Eminent Domain Program Announced

The annual ALI-CLE (formerly ALI-ABA) Eminent Domain and Land Valuation Litigation program has been set for February 5-7, 2015, in San Francisco, at the Nikko Hotel.

For an on-line preview and list of topics and speakers go to http://www.inversecondemnation.com/inversecondemnation/2014/10/ali-cle-2015-eminent-domain-and-land-valuation-litigation-condemnation-101-agendas-and-faculty-annou.html

This is the best eminent domain program that has been around some 50 years, and is widely recognized as the best CLE offering of its kind. Besides, San Francisco is always a great place  to visit. Hope to see you there.

Does Redevelopment Increase Tax Revenues? No, Says a New Study

A new study by the Mercatus Center of George Mason University brings us the dispatch that the familiar redevelopment projections of higher revenue are not true. See Carrie B. Kerekes and Dean Stansel, Takings and Tax Revenues: Fiscal Impacts of Eminent Domain, Mercatus Center Report, October 2014. See http://mercatus.org/sites/default/files/Kerekes-Eminent-Domain.pdf

Here is the abstract:

“This paper provides the first examination of the relationship between eminent domain activity and the growth (and level) of state and local revenue. We restrict our attention to takings that are for private use, such as the one that led to the landmark Kelo decision in 2005. One of the arguments used by the proponents of such takings is that they will lead to higher levels of tax revenue for state and local governments. Using data on the number of takings for private use, we find virtually no evidence of a positive relationship between eminent domain activity and the level of state and local tax revenue. We find some limited evidence of a negative relationship between eminent domain and future revenue growth. These findings are robust to a variety of model specifications. They have important implications for contemporary public policy debates on this issue.”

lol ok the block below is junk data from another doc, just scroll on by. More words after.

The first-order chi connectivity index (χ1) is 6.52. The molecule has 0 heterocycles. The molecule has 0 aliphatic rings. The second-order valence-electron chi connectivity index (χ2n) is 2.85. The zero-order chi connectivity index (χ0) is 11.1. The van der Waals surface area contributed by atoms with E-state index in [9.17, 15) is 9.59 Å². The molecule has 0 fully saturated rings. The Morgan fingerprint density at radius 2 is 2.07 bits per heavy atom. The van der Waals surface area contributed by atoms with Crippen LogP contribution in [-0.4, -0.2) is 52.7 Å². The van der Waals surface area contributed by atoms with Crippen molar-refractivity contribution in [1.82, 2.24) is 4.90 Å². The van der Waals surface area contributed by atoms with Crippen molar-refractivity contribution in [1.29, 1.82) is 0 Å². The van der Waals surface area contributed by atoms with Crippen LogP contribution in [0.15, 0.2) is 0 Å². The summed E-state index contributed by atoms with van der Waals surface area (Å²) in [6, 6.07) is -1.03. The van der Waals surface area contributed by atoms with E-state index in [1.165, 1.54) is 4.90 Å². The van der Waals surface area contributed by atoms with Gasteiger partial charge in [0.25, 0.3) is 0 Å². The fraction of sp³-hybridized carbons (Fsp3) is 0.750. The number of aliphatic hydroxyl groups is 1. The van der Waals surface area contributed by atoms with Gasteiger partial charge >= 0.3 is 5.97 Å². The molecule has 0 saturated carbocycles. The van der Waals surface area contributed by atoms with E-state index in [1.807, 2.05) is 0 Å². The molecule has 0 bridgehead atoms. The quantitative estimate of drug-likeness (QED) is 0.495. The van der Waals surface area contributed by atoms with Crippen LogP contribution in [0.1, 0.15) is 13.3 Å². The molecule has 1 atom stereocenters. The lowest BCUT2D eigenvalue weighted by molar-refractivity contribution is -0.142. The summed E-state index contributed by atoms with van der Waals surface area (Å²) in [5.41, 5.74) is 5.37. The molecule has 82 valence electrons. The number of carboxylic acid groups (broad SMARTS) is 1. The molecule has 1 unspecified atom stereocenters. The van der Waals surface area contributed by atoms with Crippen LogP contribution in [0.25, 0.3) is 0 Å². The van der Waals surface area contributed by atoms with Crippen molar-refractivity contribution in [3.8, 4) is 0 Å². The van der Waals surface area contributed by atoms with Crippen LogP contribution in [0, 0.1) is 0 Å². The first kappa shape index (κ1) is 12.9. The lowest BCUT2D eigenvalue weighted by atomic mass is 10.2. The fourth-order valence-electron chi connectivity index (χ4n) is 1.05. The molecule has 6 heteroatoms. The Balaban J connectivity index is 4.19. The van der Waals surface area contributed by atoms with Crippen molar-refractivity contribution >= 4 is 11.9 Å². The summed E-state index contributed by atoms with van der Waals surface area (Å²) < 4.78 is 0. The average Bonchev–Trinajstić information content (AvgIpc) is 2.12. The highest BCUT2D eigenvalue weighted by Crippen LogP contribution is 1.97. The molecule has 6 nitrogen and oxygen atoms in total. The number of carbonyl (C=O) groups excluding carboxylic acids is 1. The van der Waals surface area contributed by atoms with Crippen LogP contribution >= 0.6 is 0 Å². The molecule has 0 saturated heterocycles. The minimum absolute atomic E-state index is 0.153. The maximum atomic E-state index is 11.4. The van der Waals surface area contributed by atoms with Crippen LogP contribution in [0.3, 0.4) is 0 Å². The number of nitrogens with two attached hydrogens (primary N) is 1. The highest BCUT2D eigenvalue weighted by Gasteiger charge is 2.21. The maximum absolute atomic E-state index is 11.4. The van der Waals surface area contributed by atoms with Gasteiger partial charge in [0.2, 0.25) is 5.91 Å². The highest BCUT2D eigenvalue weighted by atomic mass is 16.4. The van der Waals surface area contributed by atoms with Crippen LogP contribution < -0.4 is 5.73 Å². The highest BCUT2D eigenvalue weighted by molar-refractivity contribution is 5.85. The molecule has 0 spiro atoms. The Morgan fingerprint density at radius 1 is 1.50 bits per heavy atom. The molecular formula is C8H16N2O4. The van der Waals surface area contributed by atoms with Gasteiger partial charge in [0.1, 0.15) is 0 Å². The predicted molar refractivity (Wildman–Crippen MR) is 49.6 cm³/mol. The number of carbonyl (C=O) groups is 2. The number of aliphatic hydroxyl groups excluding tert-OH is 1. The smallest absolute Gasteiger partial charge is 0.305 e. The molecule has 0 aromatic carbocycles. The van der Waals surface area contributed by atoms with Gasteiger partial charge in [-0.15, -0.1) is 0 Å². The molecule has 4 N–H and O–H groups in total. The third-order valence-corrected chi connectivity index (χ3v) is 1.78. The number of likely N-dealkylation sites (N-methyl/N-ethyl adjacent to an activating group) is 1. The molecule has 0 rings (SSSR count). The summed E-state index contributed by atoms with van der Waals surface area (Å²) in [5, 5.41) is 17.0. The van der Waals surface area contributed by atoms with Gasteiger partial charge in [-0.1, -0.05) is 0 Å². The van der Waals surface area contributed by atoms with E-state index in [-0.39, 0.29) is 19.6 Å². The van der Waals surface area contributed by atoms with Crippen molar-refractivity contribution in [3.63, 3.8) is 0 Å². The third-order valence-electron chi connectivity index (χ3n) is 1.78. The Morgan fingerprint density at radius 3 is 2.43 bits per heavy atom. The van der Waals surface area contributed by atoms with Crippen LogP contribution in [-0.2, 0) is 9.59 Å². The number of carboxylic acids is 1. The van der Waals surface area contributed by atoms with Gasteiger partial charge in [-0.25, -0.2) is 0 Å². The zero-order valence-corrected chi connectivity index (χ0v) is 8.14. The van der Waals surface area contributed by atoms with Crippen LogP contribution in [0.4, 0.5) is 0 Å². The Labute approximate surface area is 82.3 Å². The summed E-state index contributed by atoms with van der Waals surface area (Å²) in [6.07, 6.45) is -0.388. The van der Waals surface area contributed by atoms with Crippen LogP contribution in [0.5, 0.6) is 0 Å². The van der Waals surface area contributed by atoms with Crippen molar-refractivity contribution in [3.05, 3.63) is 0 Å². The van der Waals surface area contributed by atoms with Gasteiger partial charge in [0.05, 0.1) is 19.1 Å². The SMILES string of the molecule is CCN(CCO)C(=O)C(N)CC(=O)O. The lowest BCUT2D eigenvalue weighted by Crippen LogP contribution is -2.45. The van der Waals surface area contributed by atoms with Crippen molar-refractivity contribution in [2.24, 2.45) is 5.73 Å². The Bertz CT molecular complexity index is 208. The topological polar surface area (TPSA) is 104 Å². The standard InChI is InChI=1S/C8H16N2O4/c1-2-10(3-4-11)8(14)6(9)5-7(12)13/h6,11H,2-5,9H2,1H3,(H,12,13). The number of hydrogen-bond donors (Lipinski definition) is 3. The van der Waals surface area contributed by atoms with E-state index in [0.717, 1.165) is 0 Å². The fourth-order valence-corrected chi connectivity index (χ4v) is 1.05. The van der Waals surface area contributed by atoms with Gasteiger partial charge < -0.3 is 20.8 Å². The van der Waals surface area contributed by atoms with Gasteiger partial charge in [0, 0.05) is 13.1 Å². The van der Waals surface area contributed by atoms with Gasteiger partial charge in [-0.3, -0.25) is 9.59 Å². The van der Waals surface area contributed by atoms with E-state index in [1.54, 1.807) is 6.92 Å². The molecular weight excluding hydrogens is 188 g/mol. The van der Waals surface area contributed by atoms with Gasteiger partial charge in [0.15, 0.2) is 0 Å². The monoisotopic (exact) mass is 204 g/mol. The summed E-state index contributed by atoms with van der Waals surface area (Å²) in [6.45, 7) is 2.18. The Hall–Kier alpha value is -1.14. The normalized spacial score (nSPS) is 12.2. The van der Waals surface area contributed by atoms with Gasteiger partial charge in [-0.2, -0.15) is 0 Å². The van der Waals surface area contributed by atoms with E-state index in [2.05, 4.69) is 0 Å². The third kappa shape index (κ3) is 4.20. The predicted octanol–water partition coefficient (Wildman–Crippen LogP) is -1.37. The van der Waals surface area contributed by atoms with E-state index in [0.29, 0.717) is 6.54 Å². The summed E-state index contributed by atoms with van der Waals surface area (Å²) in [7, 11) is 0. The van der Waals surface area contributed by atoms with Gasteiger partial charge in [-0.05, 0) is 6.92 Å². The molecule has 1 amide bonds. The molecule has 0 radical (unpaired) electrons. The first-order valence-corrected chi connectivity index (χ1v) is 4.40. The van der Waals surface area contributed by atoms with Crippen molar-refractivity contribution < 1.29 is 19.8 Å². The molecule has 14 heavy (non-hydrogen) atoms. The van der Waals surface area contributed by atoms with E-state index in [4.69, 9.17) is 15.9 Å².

This reminds us of the great line of Macklin Fleming, former Justice of the California Court of Appeal, who observed in one of his opinions (Regus v. Baldwin Park) that proponents of redevelopment projects are fond of asserting that their proposed projects will bake a bigger economic pie, with bigger shares for all, but in reality, what they often produce is pie in the sky.

AIG Lawsuit (Cont’d.)

We learn from today’s New York Times Business Section that the taking of evidence in the AIG trial that we have been following here, was suspended yesterday to allow the parties’ lawyers to argue over admissibility of something quaintly called the “Doomsday Book,” which is not really a book but rather [the Fed's] ”collection of legal opinions that describe and delineate the Federal Reserve’s ability to fight financial crises, along with a variety of related documents.” Se Binyamin Applebaum, Fed Is Silent On Blueprint Used to Fight A.I.G. Crisis, N.Y. Times, Oct 15, 2014, at p. B1. Go to:  http://www.nytimes.com/2014/10/15/business/economy/fed-is-silent-on-doomsday-book-its-blueprint-for-fighting-aig-crisis.html

The Fed defendants contend that the contents of the “Doomsday Book” are confidential, proprietary, and generally of the none-of-your-damned-business variety, to put it colloquially. The plaintiffs, on the other hand, contend that the Fed violated some of the policies duly memorialized in the “Doomsday Book,” such as taking a 79.9% stake in AIG as part of its bailout.

Stay tuned for the trial court’s ruling.

Lowball Watch — California

The Los Angeles Daily Journal Verdicts and Settlements supplement, August 22, 2014 reports the settlement of People v. Sani, San Luis Obispo Superior Court No. CV128114. See  http://www.murphyevertz.com/files/news/People%20v.%20Sani.pdf

CalTrans originally offered $1,073,200 for the partial takings of the owners’ two parcels, and later upped its offer to $4,00,200. Using a cross-complaint, the owners also asked for damages to a third parcel which was not made a part of the condemnation action in Caltrans’ eminent domain complaint, but the court eventually denied that claim.

The case eventually settled for $6,440,000, or six times its original offer, with the owners retaining their right to pursue their claim for damages to the third parcel in a separate future action. The report gives no indication what those damages would be for.

AIG Lawsuit (Cont’d.)

As we have tried to make clear, the press coverage of the lawsuit against Uncle Sam for the seizure of AIG stock during the 2008 financial meltdown has not been journalism’s finest hour in terms of displaying an understanding of legal theories underlying this mega-kerfuffle. But it turns out that someone, it turns out, is at least thinking about it. See Tim Cavanaugh, 5 Reasons the Government Might Lose the AIG Lawsuit, National Review on line, Oct 10, 2014. http://www.nationalreview.com/article/389994/5-reasons-govt-might-lose-aig-lawsuit-tim-cavanaugh